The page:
For me personally, this entails intermittent fasting and a cyclic approach of higher/lower carbs, plenty of protein and low/moderate fat. My main focus lies on high quality foods, with nutritious and satiating properties, and not discrimination towards a particular macronutrient.
I don’t believe there is any magic to be had when one is excluding fat or carbs from their diet. Both have their place. However, there are people that subscribe to a completely different set of opinions.
After watching the documentary Religulous
(melding of “religion” and “ridiculous) yesterday, it dawned upon me how much some religious fundamentalists have in common with certain nutritional fundamentalists. In recent years, I have seen the rise of one group in particular. I prefer to call them the low carb talibans.
When I am using the term ‘fundamentalist’ here, I am using it to characterize religious advocates that cling to a stubborn, entrenched position that defies reasoned argument or contradictory evidence – I am not talking about religious people in general, and I don’t have anything against them.
1. Religious fundamentalists believe in supernatural beings. Low carb talibans believe you can get fat without a positive energy balance, if you eat carbs.
Similar to the anti-fat proponents 15-20 years ago, we now have one group of people blaming one particular macronutrient as the sole reason for why people are getting fatter.
2. Religious fundamentalists base their beliefs on faith, not empirical evidence. Low carb talibans believe that dietary fat is unimportant for the development of obesity; the most jaded lot believe that you can eat an unlimited amount of fat, without weight gain, as long as carbs are excluded from the diet.
The ‘rationale’ behind this claim, is that the body can’t store fat without insulin (it can). Carbs equals insulin, and that means ditching carbs must mean no fat storage (wrong). They conveniently ignore that
a) eating protein produce insulin
b) fat stores itself with tremendous efficiency without insulin, due to a nifty little thing called acylation-stimulating protein (ASP).
3. Religious fundamentalists believe that forces of evil hide amongst us, trying to lead us into temptation and wrongdoing. Low carb talibans belive that carbs and insulin are to blame for obesity.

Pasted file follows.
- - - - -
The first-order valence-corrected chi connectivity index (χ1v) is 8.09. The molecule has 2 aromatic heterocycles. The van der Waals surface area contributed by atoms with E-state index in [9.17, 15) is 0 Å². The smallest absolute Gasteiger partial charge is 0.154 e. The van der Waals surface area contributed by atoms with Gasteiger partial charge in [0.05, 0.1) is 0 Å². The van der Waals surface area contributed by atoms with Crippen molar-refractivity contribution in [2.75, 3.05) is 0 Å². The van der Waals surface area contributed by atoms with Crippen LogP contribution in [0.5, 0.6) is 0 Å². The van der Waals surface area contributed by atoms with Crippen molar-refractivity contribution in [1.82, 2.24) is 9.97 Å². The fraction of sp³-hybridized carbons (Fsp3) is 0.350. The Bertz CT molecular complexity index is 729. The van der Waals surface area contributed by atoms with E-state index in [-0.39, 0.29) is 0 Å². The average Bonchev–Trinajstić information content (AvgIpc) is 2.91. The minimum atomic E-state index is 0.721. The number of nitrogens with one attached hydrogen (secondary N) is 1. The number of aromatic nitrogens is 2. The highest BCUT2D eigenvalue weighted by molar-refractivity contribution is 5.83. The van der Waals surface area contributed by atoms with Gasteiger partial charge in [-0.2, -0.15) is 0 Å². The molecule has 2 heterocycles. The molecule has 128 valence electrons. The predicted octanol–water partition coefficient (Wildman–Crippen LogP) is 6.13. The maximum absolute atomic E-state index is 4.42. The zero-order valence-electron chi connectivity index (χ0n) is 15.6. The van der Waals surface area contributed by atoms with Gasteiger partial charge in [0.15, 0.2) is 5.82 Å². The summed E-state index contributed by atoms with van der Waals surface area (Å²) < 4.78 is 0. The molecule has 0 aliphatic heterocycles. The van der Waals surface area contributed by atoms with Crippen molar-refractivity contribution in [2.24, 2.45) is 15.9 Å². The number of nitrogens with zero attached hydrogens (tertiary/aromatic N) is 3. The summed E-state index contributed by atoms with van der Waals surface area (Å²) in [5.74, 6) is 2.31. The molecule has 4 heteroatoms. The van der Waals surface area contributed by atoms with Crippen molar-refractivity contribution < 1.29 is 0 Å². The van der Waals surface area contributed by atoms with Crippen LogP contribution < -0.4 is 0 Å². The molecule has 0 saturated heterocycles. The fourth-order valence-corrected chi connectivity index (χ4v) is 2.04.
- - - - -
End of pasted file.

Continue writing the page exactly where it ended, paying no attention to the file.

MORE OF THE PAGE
We live in an obesogenic environment; we lead sedentary lives and we are surrounded by easily obtainable foods with high energy density. High carb, high fat foods which taste great, and are extremely easy to overconsume. That people gain weight in such a setting is no great mystery, yet the low carbs talibans likes to make it out to be. It is the carbs specifically that made you fat, not that peanut butter jar you went through watching tv last night. Yes, that seems to make sense.
4. Religious fundamentalists believe there is only one way, and all other faiths are heretic. Low carb talibans tries to push their beliefs on others and will seldom accept alternative views.
More than one time, I have seen the talibans make the most ludicrous claims about their approach, often not accepting the fact that some people actually function better on a higher carb approach, and that people involved in anaerobic sports actually need them to perform better.
5. Religious fundamentalists do not accept current ideas of the creation of earth or human evolution, rather they make up their own stories of how we came to be here. Low carb talibans make up their theories regarding human metabolism.
Here’s a quick primer on how it works.
Dietary fat is stored easily as body fat without the presence of carbs or insulin.
Fat metabolism increase when fat intake is increased, but it is primarly dietary fats that are burned off, not fat stored in adipose tissue. For the latter to occur, energy balance needs to be negative. Energy can’t just disappear and an excess is stored*